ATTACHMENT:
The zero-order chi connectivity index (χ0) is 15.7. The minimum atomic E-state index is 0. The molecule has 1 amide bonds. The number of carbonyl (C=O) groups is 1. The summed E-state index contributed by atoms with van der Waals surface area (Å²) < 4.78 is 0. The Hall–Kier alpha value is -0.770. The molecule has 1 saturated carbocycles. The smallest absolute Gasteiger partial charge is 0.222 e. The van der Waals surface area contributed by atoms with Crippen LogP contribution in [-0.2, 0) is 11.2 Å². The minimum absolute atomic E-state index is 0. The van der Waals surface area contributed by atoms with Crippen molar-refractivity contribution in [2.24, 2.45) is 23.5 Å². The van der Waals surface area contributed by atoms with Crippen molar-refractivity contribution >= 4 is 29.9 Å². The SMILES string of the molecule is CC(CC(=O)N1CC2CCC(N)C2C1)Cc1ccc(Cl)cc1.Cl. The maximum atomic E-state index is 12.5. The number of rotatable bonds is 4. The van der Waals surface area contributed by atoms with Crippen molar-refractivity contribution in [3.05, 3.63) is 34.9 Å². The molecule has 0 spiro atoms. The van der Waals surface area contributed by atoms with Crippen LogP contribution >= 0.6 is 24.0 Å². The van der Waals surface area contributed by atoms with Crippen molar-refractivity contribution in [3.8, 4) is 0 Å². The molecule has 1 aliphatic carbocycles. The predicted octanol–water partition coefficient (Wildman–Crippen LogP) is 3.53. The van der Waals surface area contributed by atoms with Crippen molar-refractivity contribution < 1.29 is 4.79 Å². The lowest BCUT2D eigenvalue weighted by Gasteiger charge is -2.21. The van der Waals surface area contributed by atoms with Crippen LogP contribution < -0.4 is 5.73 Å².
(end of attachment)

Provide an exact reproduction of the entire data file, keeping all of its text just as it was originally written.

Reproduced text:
The zero-order chi connectivity index (χ0) is 15.7. The minimum atomic E-state index is 0. The molecule has 1 amide bonds. The number of carbonyl (C=O) groups is 1. The summed E-state index contributed by atoms with van der Waals surface area (Å²) < 4.78 is 0. The Hall–Kier alpha value is -0.770. The molecule has 1 saturated carbocycles. The smallest absolute Gasteiger partial charge is 0.222 e. The van der Waals surface area contributed by atoms with Crippen LogP contribution in [-0.2, 0) is 11.2 Å². The minimum absolute atomic E-state index is 0. The van der Waals surface area contributed by atoms with Crippen molar-refractivity contribution in [2.24, 2.45) is 23.5 Å². The van der Waals surface area contributed by atoms with Crippen molar-refractivity contribution >= 4 is 29.9 Å². The SMILES string of the molecule is CC(CC(=O)N1CC2CCC(N)C2C1)Cc1ccc(Cl)cc1.Cl. The maximum atomic E-state index is 12.5. The number of rotatable bonds is 4. The van der Waals surface area contributed by atoms with Crippen molar-refractivity contribution in [3.05, 3.63) is 34.9 Å². The molecule has 0 spiro atoms. The van der Waals surface area contributed by atoms with Crippen LogP contribution >= 0.6 is 24.0 Å². The van der Waals surface area contributed by atoms with Crippen molar-refractivity contribution in [3.8, 4) is 0 Å². The molecule has 1 aliphatic carbocycles. The predicted octanol–water partition coefficient (Wildman–Crippen LogP) is 3.53. The van der Waals surface area contributed by atoms with Crippen molar-refractivity contribution < 1.29 is 4.79 Å². The lowest BCUT2D eigenvalue weighted by Gasteiger charge is -2.21. The van der Waals surface area contributed by atoms with Crippen LogP contribution < -0.4 is 5.73 Å².